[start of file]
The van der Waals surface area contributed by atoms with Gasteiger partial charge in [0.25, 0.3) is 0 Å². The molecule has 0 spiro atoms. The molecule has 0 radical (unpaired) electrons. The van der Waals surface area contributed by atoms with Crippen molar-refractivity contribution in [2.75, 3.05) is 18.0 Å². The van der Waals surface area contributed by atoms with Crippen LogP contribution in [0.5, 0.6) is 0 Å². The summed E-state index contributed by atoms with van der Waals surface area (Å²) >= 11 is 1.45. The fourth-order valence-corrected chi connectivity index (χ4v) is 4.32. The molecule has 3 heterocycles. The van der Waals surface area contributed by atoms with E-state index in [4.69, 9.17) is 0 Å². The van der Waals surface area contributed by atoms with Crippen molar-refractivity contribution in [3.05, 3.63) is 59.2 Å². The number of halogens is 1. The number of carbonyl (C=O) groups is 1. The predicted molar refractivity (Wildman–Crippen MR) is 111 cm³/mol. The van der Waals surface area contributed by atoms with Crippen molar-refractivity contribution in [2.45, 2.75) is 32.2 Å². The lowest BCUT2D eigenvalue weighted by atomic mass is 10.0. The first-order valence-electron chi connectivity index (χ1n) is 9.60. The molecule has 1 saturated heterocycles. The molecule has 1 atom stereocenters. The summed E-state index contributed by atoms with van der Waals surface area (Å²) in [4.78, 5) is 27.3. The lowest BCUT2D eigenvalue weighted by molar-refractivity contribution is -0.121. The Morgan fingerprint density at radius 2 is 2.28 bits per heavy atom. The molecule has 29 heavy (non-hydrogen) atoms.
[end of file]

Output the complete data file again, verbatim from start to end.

The van der Waals surface area contributed by atoms with Gasteiger partial charge in [0.25, 0.3) is 0 Å². The molecule has 0 spiro atoms. The molecule has 0 radical (unpaired) electrons. The van der Waals surface area contributed by atoms with Crippen molar-refractivity contribution in [2.75, 3.05) is 18.0 Å². The van der Waals surface area contributed by atoms with Crippen LogP contribution in [0.5, 0.6) is 0 Å². The summed E-state index contributed by atoms with van der Waals surface area (Å²) >= 11 is 1.45. The fourth-order valence-corrected chi connectivity index (χ4v) is 4.32. The molecule has 3 heterocycles. The van der Waals surface area contributed by atoms with E-state index in [4.69, 9.17) is 0 Å². The van der Waals surface area contributed by atoms with Crippen molar-refractivity contribution in [3.05, 3.63) is 59.2 Å². The number of halogens is 1. The number of carbonyl (C=O) groups is 1. The predicted molar refractivity (Wildman–Crippen MR) is 111 cm³/mol. The van der Waals surface area contributed by atoms with Crippen molar-refractivity contribution in [2.45, 2.75) is 32.2 Å². The lowest BCUT2D eigenvalue weighted by atomic mass is 10.0. The first-order valence-electron chi connectivity index (χ1n) is 9.60. The molecule has 1 saturated heterocycles. The molecule has 1 atom stereocenters. The summed E-state index contributed by atoms with van der Waals surface area (Å²) in [4.78, 5) is 27.3. The lowest BCUT2D eigenvalue weighted by molar-refractivity contribution is -0.121. The Morgan fingerprint density at radius 2 is 2.28 bits per heavy atom. The molecule has 29 heavy (non-hydrogen) atoms.